I have to agree with you , Ryan. I can remember that when I heard this talk live, the story Jon Hanna told in the beginning (about Susan brushing off his father/brother story about the common dream they had) I completely tuned her out for the first part of her talk. . . . I guess I was composing come-backs to her in my mind during the time. . . . But as you say, I like having my basic assumptions about these things challenged from time to time, because it forces me to more closely re-examine my current (and ever-changing) beliefs about what’s really going on.

    Thanks for the kind words, and, for sure, I know what you mean about Terence. I can still remember hearing him for the first time myself . . . like you say, my life was never quite the same again . . . and in the BEST of ways, I might add :-).

    -Lorenzo

    Lorin

    Here are some of the really cool experiments used in this talk:

    Change blindness:

    http://www.usd.edu/psyc301/Rensink.htm
    (click on the picture to make it active, then right-click and use controls to slow down/speed up or change the picture. When you give up trying to see what’s changed, click on “no gap”)

    inattentional blindness:

    http://viscog.beckman.uiuc.edu/grafs/demos/15.htm… (video – takes a while to load)

    rob

    Hey Just like to say, love this podcast for ages now and I too hadn’t heard of half these people people especially Terrence, it has made me feel that there are others ut there and I am so glad I found it! Now what I really wanted to post about was this talk which stirred up some interestin thoughts in me and spurred me on to dig out my old philosophy of the mind books and tune up my dormant mind, wherever that may be ! One of the things that interested me was that deja vu was merely an “inapropriate sense of familiarity” I find this instinctively wrong as I know that my sense of deja vu increases when I am meditating and dreaming more. I am intrgued that it may be completely fictional event and if so why does it occur? Is it just a fault in the wiring? So much to say on this I don’t know where to start! Thanks for the podcast though it is invaluable!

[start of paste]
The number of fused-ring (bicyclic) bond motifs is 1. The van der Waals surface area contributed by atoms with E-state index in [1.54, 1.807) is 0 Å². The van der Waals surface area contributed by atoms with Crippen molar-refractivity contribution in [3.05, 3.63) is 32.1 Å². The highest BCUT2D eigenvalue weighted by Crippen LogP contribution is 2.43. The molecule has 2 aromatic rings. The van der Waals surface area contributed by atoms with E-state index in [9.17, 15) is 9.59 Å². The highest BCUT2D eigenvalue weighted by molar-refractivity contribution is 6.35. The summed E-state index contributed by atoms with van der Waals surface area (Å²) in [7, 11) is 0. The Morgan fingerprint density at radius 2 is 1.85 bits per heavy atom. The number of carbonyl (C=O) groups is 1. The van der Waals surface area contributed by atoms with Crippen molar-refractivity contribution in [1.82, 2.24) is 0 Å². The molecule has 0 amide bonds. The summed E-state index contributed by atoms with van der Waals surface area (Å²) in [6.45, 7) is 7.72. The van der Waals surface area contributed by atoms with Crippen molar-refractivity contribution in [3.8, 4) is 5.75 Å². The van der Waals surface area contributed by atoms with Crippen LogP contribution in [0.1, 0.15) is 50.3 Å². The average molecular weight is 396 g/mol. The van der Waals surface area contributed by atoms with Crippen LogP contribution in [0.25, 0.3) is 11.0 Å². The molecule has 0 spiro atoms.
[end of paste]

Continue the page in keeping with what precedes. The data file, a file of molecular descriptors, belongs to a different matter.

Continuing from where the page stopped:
abreaction

    I met and spoke with Susan at the Cheltenham Science Festival 2007 (I lived right next door to it!) – she mentioned she was writing a book about the nondual ‘event’ (for want of a better word) so common in zen experiences. Attention certainly has something to do with it!

    I have some reservations about a couple of Susan’s ideas, but she’s a great one to stir debate and she doesn’t beat about the bush. Check out her website for more interesting reads, plus read Paul Hogan’s book ‘Rational Mysticism’ for an intriguing interview with Doc Blackmore.

    Lorenzo, you are more appreciated than you will ever know 🙂

    All the best

    Tim

    http://www.clear-light.eu

    Lorenzo

    Thanks, Tim. I really appreciate you being a part of the salon . . . I’ll see you in cyberdelic space!

    Lorenzo

    TheTower

    The BBC has used the basketball player example in a public service announcement about paying attention to bicyclists.

    http://www.dothetest.co.uk/